TL;DR: Should Rickon Stark somehow come into power — be it in Winterfell, the Red Keep or somewhere else — he will be cruel and not very Stark-like.

This theory about Rickon Stark was initially presented on Reddit by SonOfJack541. As noted above, the short theory posits that if Rickon is ever to rise to a prominent leadership position, he would be a “terrible and possibly cruel.”

“The wolf was near as wild as Rickon…”

A Game of Thrones, Bran VI.

If this theory is true — and Rickon does come into power — this would represent a “dark turn of event of the Starks, and quite possibly some gruesome revenge,” wrote the initial theorycrafter.

Why even think Rickon Stark could be cruel?

Rickon Stark
Rickon Stark in HBO’s “Game of Thrones”

As early as the sixth chapter of the entire series, Rickon is described as “wild.” This is seen in the quote above. While it must be remembered that Rickon was only three years old in that scene, we must also remember that nothing in GRRM’s asoiaf series is unintentional.

Rickon wasn’t just “wild” — he was also relatively violent for such a young child. From the same scene:

“Rickon had slashed at them with a rusted iron sword he’d snatched from a dead king’s hand, and Shaggydog had come slavering out of the darkness like a green-eyed demon. The wolf was near as wild as Rickon; he’d bitten Gage on the arm and torn a chunk of flesh from Mikken’s thigh. It had taken Robb himself and Grey Wind to bring him to bay. Farlen had the black wolf chained up in the kennels now, and Rickon cried all the more for being without him.”

Rob and Grey Wind! That’s a powerful duo. We know the Starks have a close connection to their wolves, so it’s easy to surmise that Shaggydog’s strength and aggression is shared with Rickon, but perhaps Rickon is just too young (at this point in the series) to display it himself.

Rickon is going to Skagos with Osha

Rickon Stark and Osha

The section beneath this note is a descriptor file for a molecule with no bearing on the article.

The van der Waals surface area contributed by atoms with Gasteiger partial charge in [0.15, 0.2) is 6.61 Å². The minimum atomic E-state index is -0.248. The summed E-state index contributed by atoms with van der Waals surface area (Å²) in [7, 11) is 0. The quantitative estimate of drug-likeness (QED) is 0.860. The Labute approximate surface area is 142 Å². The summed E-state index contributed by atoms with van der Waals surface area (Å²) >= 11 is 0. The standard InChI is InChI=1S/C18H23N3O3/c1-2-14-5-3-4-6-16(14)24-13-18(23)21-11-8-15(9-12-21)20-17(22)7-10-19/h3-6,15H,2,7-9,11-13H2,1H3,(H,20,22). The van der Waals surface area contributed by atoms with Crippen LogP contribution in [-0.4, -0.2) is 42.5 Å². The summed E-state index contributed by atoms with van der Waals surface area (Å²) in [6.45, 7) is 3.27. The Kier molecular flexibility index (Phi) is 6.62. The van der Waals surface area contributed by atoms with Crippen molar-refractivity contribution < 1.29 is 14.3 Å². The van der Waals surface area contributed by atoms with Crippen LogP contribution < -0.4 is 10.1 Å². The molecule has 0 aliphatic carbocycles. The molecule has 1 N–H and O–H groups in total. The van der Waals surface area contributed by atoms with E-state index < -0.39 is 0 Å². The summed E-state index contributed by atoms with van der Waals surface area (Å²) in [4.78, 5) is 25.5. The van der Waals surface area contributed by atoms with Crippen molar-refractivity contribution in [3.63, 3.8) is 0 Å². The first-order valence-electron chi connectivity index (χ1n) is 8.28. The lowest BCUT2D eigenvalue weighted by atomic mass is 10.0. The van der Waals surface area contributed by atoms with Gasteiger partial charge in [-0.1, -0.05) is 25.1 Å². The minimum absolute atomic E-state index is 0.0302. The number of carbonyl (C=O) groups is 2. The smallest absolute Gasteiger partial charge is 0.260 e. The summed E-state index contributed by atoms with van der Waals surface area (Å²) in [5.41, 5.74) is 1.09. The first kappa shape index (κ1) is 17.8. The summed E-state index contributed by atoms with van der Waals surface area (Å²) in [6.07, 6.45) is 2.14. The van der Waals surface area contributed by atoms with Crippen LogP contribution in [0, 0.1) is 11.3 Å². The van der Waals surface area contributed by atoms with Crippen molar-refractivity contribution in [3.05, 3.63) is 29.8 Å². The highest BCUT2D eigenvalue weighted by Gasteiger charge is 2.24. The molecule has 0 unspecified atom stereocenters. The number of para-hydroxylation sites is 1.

Rickon Stark and Osha in HBO’s “Game of Thrones”

Last we saw Rickon, he was with Osha, a Wildling through and through. Some of her “Wildling ways” would likely rub off on Rickon — intentional or not — wrote the initial poster. This would only add to Rickon’s already-established “wild” personality.

And finally, Osha the Wildling is taking Rickon to Skagos, a place we don’t know too much about. It has only been mentioned 16 total times (directly by name) in the entire A Song of Ice and Fire series.

However, we do know a few things about it. For starter, Skagos meant “stone” in the Old Tongue, something we learned in A Feast for Crows, Samwell II. Inherently, that signifies toughness and roughness — two Wildling qualities. (But to be fair, those are Stark qualities as well.)

However, in the same Samwell chapter, we learn that Skaggs are not very Stark-like — at least that’s what the stories say:

“The Skagosi named themselves the stoneborn, but their fellow northmen called them Skaggs and liked them little. Only a hundred years ago Skagos had risen in rebellion. Their revolt had taken years to quell and claimed the life of the Lord of Winterfell and hundreds of his sworn swords. Some songs said the Skaggs were cannibals; supposedly their warriors ate the hearts and livers of the men they slew. In ancient days, the Skagosi had sailed to the nearby isle of Skane, seized its women, slaughtered its men, and ate them on a pebbled beach in a feast that lasted for a fortnight. Skane remained unpeopled to this day.”

That seems like quite the place for little Rickon to go grow up, especially since Rickon already has “no idea how to rule,” wrote SonOfJack541.

Rickon — The Demise Of The Starks?

So could Rickon Stark come back to rule and end up being a terrible ruler, all but ending the line of noble Starks? This theory requires quite a bit of imagination — Rickon is a minor character and we don’t know much about him or where he is going — but he is a character in a major house, so we shouldn’t simply assume he’s going to be minimally important throughout the entire series.

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